“John Coale and Phil Allen came to the aid of thirteen (13) of the victims or their family winning compensation among the highest awards for the case.”

“John Coale and Phil Allen represented the families of nine (9) of the victims, helping them through this tragedy and winning for them substantial compensation for their tragic loss.”

“ . . . the settlement sum is reported to be the largest product liability settlement in U.S. history . . .”

“Phil Allen worked with Plaintiff’s steering committee, filing motions and briefs getting the case ready for trial. The result was a hundred and eighty million dollar settlement ($180,000,000), the largest for a personal injury class action suit at the time.”

“John Coale represented families of those killed in the blaze as well as several of those injured. His work help [sic] lead to over two hundred and twenty five million dollars ($225,000,000) in compensation for Plaintiffs in this case.”

At the outset, we note that Respondent Coale argued both at hearing and again in his petition for review of the hearing officer’s report that this Court does not have jurisdiction over him in this case because he is not a licensed Indiana attorney. We note that this issue was resolved against other out-of-state respondents in a companion state disciplinary case and related federal cases. In the Matter of George W. Murgatroyd, III, and Gerald C. Sterns, 741 N.E.2d 719 (Ind. 2001); Sterns v. Lundberg, 922 F.Supp. 164 (S.D. Ind. 1996) (complaint alleging lack of personal and subject matter jurisdiction dismissed). Our analysis of this jurisdictional issue in Murgatroyd we think is applicable to this case as well:
Notwithstanding the fact that the respondents hold no Indiana law licenses and therefore are not subject to this Court's usual disciplinary sanctions for licensed Indiana attorneys who engage in professional misconduct, any acts which the respondents take in Indiana that constitute the practice of law are subject to our exclusive jurisdiction to regulate professional legal activity in this state. [Footnote omitted] By directing the solicitations to the prospective clients, the respondents communicated to those persons that they were available to act in a representative capacity for them in Indiana courts to address loss or injury associated with the plane crash. As such, they held themselves out to the public as lawyers in this state when neither was admitted to practice here. [Footnote omitted] Those acts constituted professional legal activity in this state subject to our regulatory authority. [Citation omitted]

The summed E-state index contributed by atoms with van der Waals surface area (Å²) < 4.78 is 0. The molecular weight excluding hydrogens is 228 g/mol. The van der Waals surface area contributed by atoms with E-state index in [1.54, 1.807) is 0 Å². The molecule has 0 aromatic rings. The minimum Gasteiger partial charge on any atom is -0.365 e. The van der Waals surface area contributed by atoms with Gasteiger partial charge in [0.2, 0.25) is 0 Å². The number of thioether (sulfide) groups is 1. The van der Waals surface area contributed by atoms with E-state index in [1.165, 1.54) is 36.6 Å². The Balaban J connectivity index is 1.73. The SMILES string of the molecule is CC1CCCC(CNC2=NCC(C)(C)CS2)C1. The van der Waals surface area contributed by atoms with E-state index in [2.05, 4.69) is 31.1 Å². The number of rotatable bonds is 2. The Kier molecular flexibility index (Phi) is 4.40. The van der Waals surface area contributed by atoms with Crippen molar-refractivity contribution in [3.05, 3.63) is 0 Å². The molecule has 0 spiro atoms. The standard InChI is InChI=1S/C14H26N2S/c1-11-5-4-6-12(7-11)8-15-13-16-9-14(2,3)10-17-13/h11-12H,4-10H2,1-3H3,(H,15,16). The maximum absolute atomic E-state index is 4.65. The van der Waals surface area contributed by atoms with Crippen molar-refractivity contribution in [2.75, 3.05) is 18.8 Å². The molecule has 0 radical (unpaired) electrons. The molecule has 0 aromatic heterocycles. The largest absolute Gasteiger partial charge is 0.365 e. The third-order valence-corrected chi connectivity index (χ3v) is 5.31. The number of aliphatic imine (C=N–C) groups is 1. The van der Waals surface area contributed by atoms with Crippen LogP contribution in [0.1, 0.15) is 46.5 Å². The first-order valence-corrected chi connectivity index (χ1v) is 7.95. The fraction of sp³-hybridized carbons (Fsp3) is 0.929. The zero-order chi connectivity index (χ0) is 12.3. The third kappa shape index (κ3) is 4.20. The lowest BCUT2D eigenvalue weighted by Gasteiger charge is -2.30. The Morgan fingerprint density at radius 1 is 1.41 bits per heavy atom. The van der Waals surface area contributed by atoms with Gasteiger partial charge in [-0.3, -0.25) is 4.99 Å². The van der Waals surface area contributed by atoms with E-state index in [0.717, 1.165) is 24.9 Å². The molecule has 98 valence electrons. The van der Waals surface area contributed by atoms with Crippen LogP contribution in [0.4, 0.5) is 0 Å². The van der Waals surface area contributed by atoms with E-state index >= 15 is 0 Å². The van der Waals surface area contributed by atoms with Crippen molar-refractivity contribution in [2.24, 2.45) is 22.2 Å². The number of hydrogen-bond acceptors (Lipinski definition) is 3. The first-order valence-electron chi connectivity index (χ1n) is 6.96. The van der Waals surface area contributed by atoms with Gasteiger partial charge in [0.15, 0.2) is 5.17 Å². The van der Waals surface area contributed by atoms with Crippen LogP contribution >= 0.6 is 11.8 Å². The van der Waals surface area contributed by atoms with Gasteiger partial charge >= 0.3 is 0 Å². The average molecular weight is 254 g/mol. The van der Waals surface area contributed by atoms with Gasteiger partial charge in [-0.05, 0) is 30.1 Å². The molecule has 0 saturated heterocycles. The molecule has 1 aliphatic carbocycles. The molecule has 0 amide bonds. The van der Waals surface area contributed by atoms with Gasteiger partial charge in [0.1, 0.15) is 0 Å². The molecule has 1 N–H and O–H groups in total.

Murgatroyd at 721.
    Upon his petition for review, filed after the hearing officer’s findings of fact were filed with this Court, Respondent Coale argues that the Commission presented no evidence that the respondents sent any communication to any Indiana citizen. That fact, he argues, precludes this Court from finding a violation of Indiana’s Rules of Professional Conduct. It is true that the verified complaint, while listing the names of the persons to whom the respondents directed the communications, does not specifically allege that they were residents of Indiana. At the fact-finding stage of these proceedings, however, Respondent Coale never argued that the targets of the solicitations were not specifically proven to be Indiana residents. See footnote In his initial answer to the charges, filed on April 9, 1993, Respondent Coale never argued the recipients’ residence.See footnote This case proceeded for some 9 years before the issue of the recipients’ physical location was ever addressed. Upon review of the evidence in this case, the hearing officer concluded that the targets of the solicitations were Indiana residents. Accordingly, we find that the record in this case is sufficient to support the inference that the targets of the respondents’ solicitations were Indiana residents.See footnote Further, to allow Respondent Coale, after the close of the fact-finding stage of these proceedings, to now argue as a matter of fact that the targets were not demonstrated to be Indiana residents would be to permit introduction of facts with no opportunity for the Commission to supplement the record with evidence of the recipients’ residence. By failing to advance the residence issue until after the fact-finding stage of these proceedings concluded, Respondent Coale waived the argument upon review.